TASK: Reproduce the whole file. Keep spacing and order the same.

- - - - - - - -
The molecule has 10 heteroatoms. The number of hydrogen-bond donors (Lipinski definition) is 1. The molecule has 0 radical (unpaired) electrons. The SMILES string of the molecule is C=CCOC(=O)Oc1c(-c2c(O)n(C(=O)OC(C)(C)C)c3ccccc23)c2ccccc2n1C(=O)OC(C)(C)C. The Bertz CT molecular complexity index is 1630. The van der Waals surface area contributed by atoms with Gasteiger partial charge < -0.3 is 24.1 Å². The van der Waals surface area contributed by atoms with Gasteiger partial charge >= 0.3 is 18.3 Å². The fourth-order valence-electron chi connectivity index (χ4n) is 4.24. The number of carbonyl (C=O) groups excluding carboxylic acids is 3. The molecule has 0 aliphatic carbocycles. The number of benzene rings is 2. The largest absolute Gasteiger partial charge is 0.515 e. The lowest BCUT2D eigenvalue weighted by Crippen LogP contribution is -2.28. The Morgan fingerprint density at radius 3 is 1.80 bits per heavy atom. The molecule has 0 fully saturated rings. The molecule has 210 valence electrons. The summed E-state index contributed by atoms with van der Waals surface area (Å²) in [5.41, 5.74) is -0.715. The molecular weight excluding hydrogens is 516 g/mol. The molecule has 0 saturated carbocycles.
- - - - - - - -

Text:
The molecule has 10 heteroatoms. The number of hydrogen-bond donors (Lipinski definition) is 1. The molecule has 0 radical (unpaired) electrons. The SMILES string of the molecule is C=CCOC(=O)Oc1c(-c2c(O)n(C(=O)OC(C)(C)C)c3ccccc23)c2ccccc2n1C(=O)OC(C)(C)C. The Bertz CT molecular complexity index is 1630. The van der Waals surface area contributed by atoms with Gasteiger partial charge < -0.3 is 24.1 Å². The van der Waals surface area contributed by atoms with Gasteiger partial charge >= 0.3 is 18.3 Å². The fourth-order valence-electron chi connectivity index (χ4n) is 4.24. The number of carbonyl (C=O) groups excluding carboxylic acids is 3. The molecule has 0 aliphatic carbocycles. The number of benzene rings is 2. The largest absolute Gasteiger partial charge is 0.515 e. The lowest BCUT2D eigenvalue weighted by Crippen LogP contribution is -2.28. The Morgan fingerprint density at radius 3 is 1.80 bits per heavy atom. The molecule has 0 fully saturated rings. The molecule has 210 valence electrons. The summed E-state index contributed by atoms with van der Waals surface area (Å²) in [5.41, 5.74) is -0.715. The molecular weight excluding hydrogens is 516 g/mol. The molecule has 0 saturated carbocycles.